I’ve enjoyed reading about these women, but I willl say that I don’t feel they are great representations of strong women in literature. Someone more like Mina from Dracula, who defied social conventions by being a secretary, nearly becoming a vampire, and going on an extreme adventure to save herself would be a different matter. Or Jane Eyre who refused marriage when offered to her (twice!) before she went back and rescued her love. Or Hester Prynn (The Scarlet Letter) who refused to divulge the name of her daughter's father and chose to live with the condemnation and suffer the consequences to protect her lover. These are strong women in literature.
I completely understand your point of view. I guess everything is a matter of perception. It depends on what we understand by being strong. For example, I could understand Fioretta's decision not to fight for her life when her delivery went wrong. I could understand because I had been in love and I know what losing somebody you love more than your life, country, religion, norms, etc. means. By moral standards, what I am writing right now is not acceptable. I mean, I can understand loving somebody more than your newly-born baby and giving that baby up because you practically know you could never be totally there for him as a part of you died with the one you loved so much. Couldn't this be interpreted as an act of great defiance against any moral standards or social norms? After all, she did call the child's grandmother to take care of him. Of course, it could also simply be her depression or her lack of strength. :)

I liked your answer very much so I kept thinking about it. I am wondering if these three women could not have become representatives of strong women in literature as you say. I guess they could have become if their stories had been written differently. I loved Jane Eyre or Hester Prynn, but let's take Hester Prynn, for instance. She is indeed strong if you think of her ready to accept the public opprobrium and wear the imfamous letter on her clothes. On the other hand, wouldn't you call her a coward too and an unfit mother because she does not think that she has a child to protect? If people had known the truth, they would have blamed Arthur and not her. When I come to think of it, she does the same thing as Fioretta. She puts the man she loves above everything else, even her child. I don't know why, but I suddenly remembered Wuthering Heights. When Heathcliff comes back to Wuthering Heights, Catherine is married and pregnant with another man's child. It doesn't matter a bit. Their love declarations are among the most beautiful I have read. :) I don't know about these three women, but love is a strong force indeed.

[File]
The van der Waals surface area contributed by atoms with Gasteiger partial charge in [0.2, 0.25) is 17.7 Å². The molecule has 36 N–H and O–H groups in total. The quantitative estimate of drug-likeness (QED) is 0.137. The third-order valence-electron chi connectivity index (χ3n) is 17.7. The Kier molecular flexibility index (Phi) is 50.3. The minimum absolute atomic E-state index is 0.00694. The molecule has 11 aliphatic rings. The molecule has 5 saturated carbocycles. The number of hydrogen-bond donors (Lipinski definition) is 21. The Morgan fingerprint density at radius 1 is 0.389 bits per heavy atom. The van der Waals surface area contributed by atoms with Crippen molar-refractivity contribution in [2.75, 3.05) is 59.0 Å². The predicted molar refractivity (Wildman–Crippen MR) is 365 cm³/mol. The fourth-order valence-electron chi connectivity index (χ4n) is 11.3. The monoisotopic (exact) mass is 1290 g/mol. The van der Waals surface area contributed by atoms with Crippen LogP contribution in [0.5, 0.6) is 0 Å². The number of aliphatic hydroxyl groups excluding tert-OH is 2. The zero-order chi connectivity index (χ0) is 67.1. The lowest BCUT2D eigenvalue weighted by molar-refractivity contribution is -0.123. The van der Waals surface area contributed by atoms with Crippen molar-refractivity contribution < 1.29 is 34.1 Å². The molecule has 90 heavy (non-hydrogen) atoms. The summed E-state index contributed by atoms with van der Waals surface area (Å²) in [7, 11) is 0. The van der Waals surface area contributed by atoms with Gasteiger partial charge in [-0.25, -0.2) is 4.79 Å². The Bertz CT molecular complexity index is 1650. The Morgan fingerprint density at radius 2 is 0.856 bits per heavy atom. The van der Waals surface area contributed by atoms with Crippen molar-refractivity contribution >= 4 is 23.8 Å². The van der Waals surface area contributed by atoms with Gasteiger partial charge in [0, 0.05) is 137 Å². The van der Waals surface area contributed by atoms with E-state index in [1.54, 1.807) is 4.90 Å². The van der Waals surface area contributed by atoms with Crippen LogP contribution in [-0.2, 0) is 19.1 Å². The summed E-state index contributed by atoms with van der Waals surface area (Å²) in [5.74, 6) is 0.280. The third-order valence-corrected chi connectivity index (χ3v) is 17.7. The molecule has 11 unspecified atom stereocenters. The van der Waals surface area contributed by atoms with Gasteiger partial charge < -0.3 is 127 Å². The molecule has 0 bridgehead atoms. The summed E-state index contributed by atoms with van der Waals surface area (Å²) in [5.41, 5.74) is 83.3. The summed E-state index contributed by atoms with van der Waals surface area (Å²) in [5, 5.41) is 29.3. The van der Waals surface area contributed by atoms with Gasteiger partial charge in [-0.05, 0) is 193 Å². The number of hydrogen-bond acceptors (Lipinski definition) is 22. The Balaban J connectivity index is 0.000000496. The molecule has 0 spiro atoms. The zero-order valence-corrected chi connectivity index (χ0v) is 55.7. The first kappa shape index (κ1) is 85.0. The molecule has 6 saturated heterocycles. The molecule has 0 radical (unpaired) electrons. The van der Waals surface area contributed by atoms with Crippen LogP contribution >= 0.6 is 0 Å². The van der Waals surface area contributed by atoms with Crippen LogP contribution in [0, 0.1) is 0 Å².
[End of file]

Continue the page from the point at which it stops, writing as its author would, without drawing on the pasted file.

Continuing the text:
"The madness of writing is the antidote to true madness." (Hanif Kureishi)

User avatar
Roggyrus
Posts: 247
Joined: 06 Jan 2018, 01:17
2018 Reading Goal: 50
2017 Reading Goal: 0
2018 Reading Goal Completion: 12
Currently Reading:
Bookshelf Size: 112
Reviewer Page: onlinebookclub.org/reviews/by-roggyrus.html
Latest Review: Heartaches 2 by H.M. Irwing
Location: Chapter 1, page 10

Post by Roggyrus » 12 Jun 2018, 14:43

These women are just reacting to the current circumstances in their lives. Angela may be a strong woman, dedicated to achieving her dreams despite being exposed to some sexual harassment. Fioretta was even the mistress of the brother of that fellow in the painting, that's her life. Sophia acts on love, can't be resisted.

User avatar
kfwilson6
Previous Member of the Month
Posts: 1477
Joined: 14 Feb 2018, 15:30
2018 Reading Goal: 100
2018 Reading Goal Completion: 77
Currently Reading: Eye of the World
Bookshelf Size: 266
Reviewer Page: onlinebookclub.org/reviews/by-kfwilson6.html
Latest Review: Autumn Frost by M.D. Schlatter
Reading Device: B00JG8GOWU
Location: Louisiana

Post by kfwilson6 » 12 Jun 2018, 19:31

Kendra M Parker wrote:
07 Jun 2018, 07:38
cristinaro wrote:
03 Jun 2018, 04:10
Fioretta Gorini works as a model for Leonardo at a time when girls posing for artists were considered either fools or wanton women.

Sophia Caro plans to elope with a German officer precisely during the Nazi occupation of Florence.

Angela Renatus stands up to her sexually harassing boss while risking her one-life career opportunity at the Getty Museum in Los Angeles.

Would you call them strong women? What is their relationship with the men in their lives?
I might not go with “strong” but I would certainly say that these women were all counter-cultural. None of them were driven by social conventions. That doesn’t necessarily make them strong, simply unconcerned with social convention. I think what would make a woman stronger in literature would be to see her defy authorities in some way to make a significant change. None of these women really made a change to society or a significant difference in the lives they led.

That said, I would not call any of these women weak, either. I’d just like to see them make a bigger impact on those around them.